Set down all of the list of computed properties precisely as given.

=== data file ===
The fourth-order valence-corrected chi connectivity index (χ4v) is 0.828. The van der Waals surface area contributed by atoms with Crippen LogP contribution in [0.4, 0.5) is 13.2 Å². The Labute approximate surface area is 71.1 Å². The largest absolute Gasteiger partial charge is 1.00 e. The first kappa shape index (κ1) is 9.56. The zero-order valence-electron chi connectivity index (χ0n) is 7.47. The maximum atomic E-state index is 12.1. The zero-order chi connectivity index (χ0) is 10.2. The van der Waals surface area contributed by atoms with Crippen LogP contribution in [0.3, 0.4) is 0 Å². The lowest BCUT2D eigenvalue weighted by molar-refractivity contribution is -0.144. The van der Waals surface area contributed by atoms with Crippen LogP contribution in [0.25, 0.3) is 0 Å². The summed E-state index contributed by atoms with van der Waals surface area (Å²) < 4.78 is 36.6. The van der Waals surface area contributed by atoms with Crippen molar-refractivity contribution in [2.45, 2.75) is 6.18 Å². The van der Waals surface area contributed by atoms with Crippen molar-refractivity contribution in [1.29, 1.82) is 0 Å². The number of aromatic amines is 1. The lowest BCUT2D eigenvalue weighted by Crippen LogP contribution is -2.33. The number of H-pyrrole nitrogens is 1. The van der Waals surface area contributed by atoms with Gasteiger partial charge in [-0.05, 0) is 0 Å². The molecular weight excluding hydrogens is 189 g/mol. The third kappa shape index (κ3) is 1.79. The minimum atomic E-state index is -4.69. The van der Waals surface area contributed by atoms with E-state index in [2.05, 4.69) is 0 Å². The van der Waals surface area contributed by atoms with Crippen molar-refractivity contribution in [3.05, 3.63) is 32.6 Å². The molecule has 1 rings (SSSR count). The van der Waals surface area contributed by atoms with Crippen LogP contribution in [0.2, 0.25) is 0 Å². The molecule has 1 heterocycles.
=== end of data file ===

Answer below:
The fourth-order valence-corrected chi connectivity index (χ4v) is 0.828. The van der Waals surface area contributed by atoms with Crippen LogP contribution in [0.4, 0.5) is 13.2 Å². The Labute approximate surface area is 71.1 Å². The largest absolute Gasteiger partial charge is 1.00 e. The first kappa shape index (κ1) is 9.56. The zero-order valence-electron chi connectivity index (χ0n) is 7.47. The maximum atomic E-state index is 12.1. The zero-order chi connectivity index (χ0) is 10.2. The van der Waals surface area contributed by atoms with Crippen LogP contribution in [0.3, 0.4) is 0 Å². The lowest BCUT2D eigenvalue weighted by molar-refractivity contribution is -0.144. The van der Waals surface area contributed by atoms with Crippen LogP contribution in [0.25, 0.3) is 0 Å². The summed E-state index contributed by atoms with van der Waals surface area (Å²) < 4.78 is 36.6. The van der Waals surface area contributed by atoms with Crippen molar-refractivity contribution in [2.45, 2.75) is 6.18 Å². The van der Waals surface area contributed by atoms with Crippen molar-refractivity contribution in [1.29, 1.82) is 0 Å². The number of aromatic amines is 1. The lowest BCUT2D eigenvalue weighted by Crippen LogP contribution is -2.33. The number of H-pyrrole nitrogens is 1. The van der Waals surface area contributed by atoms with Gasteiger partial charge in [-0.05, 0) is 0 Å². The molecular weight excluding hydrogens is 189 g/mol. The third kappa shape index (κ3) is 1.79. The minimum atomic E-state index is -4.69. The van der Waals surface area contributed by atoms with E-state index in [2.05, 4.69) is 0 Å². The van der Waals surface area contributed by atoms with Crippen molar-refractivity contribution in [3.05, 3.63) is 32.6 Å². The molecule has 1 rings (SSSR count). The van der Waals surface area contributed by atoms with Crippen LogP contribution in [0.2, 0.25) is 0 Å². The molecule has 1 heterocycles.